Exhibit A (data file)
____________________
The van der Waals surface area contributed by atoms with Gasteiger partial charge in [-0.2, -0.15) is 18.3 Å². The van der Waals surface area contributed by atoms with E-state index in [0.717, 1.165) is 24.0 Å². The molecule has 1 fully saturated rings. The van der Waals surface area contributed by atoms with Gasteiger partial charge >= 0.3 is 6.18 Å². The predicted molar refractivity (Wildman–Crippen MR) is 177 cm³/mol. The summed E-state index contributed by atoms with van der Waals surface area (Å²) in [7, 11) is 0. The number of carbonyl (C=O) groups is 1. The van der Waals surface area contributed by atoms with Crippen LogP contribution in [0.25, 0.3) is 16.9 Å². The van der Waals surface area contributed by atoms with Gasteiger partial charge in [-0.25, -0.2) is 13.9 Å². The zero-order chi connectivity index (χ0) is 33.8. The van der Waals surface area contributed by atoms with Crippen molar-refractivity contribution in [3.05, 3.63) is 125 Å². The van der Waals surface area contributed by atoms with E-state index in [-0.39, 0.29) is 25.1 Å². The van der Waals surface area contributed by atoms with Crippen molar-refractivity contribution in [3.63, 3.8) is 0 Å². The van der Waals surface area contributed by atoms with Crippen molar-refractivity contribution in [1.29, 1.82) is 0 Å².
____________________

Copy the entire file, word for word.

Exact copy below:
The van der Waals surface area contributed by atoms with Gasteiger partial charge in [-0.2, -0.15) is 18.3 Å². The van der Waals surface area contributed by atoms with E-state index in [0.717, 1.165) is 24.0 Å². The molecule has 1 fully saturated rings. The van der Waals surface area contributed by atoms with Gasteiger partial charge >= 0.3 is 6.18 Å². The predicted molar refractivity (Wildman–Crippen MR) is 177 cm³/mol. The summed E-state index contributed by atoms with van der Waals surface area (Å²) in [7, 11) is 0. The number of carbonyl (C=O) groups is 1. The van der Waals surface area contributed by atoms with Crippen LogP contribution in [0.25, 0.3) is 16.9 Å². The van der Waals surface area contributed by atoms with Gasteiger partial charge in [-0.25, -0.2) is 13.9 Å². The zero-order chi connectivity index (χ0) is 33.8. The van der Waals surface area contributed by atoms with Crippen molar-refractivity contribution in [3.05, 3.63) is 125 Å². The van der Waals surface area contributed by atoms with E-state index in [-0.39, 0.29) is 25.1 Å². The van der Waals surface area contributed by atoms with Crippen molar-refractivity contribution in [3.63, 3.8) is 0 Å². The van der Waals surface area contributed by atoms with Crippen molar-refractivity contribution in [1.29, 1.82) is 0 Å².